"This is an awesome golf course," said Ray Phelps, who played it earlier this summer. "It is a true links golf course. It is fair, but it is tough. The fairways and greens are in great shape."

Phelps' playing partner, Jim LaBrecque, couldn't agree more. "It is nice to play a links course because you don't get many opportunities to play a course like this," LaBrecque said. "This is how golf got started. The heather (grass) is impossible to play out of."

Making the Gailes' story all the more amazing is a rookie designer, Kevin Aldridge, son of resort owner, Stan Aldridge, created it. He and his father walked many of Scotland's best courses to get a better understanding of links golf. Peters said the course, which opened in July of 1992, transformed into a combination of the best features of Western Gailes, Carnoustie, and Royal Troon.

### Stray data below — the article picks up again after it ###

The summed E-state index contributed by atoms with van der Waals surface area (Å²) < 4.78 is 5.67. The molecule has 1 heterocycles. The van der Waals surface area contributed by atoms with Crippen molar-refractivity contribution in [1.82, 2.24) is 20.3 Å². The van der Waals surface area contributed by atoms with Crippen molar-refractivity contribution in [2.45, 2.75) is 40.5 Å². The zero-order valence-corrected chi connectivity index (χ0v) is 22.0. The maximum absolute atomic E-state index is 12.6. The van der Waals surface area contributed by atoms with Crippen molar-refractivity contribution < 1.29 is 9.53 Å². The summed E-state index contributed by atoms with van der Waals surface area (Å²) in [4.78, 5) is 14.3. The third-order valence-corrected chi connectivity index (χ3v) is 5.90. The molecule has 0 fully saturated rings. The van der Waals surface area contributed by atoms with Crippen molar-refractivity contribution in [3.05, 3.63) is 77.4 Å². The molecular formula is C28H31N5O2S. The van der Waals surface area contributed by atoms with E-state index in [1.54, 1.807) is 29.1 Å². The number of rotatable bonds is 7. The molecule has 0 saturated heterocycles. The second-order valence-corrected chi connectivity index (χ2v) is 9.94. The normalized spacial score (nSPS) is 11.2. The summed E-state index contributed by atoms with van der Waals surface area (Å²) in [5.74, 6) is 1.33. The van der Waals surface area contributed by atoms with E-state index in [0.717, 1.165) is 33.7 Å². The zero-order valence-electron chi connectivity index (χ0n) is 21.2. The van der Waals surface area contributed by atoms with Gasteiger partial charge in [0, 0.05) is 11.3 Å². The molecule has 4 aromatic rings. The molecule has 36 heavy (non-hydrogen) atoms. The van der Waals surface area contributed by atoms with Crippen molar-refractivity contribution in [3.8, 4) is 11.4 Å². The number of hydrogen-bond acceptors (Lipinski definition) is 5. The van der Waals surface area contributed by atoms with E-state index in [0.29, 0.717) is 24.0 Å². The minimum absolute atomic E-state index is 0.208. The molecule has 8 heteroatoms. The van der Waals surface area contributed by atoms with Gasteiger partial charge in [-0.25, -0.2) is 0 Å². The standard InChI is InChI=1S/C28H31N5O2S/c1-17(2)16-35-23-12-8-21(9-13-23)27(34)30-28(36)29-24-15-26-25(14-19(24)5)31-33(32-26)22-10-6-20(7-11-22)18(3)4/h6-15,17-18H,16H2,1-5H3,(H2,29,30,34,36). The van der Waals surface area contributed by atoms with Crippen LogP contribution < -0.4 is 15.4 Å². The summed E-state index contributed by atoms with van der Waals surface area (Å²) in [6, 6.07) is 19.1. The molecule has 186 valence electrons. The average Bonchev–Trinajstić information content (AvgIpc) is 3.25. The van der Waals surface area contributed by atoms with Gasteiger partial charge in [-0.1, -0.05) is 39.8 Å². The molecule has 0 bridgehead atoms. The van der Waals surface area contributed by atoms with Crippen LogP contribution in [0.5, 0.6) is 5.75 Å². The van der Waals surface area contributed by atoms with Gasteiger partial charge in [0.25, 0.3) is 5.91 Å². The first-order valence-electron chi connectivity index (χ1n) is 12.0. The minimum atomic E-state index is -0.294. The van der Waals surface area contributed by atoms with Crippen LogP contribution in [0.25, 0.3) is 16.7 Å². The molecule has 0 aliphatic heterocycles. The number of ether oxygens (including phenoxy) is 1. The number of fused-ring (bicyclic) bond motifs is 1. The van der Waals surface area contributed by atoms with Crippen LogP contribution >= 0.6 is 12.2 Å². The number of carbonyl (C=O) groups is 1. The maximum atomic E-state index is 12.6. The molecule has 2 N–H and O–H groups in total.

What makes a "true" links course? Links courses look much more rugged than the newer, upscale designs, like the land has been shaped by nature and the wind, not a bulldozer. Traditional links courses features jagged mounding, covered with fescue grasses; deep sod-faced bunkers; meandering burns; double greens and grassy hollows -- all of which have a home at The Gailes.

With the course's location 1/8th of a mile from Lake Huron, the wind also wreaks havoc on the layout, making it play like you're on a wind-swept seaside plain. The grasses never stop flittering in the breeze.

Although the fairways are never truly flat, rippling, and bending every which way, there is very little elevation change. Trees are nearly non-existent on the course. Gently flowing streams meander through certain fairways.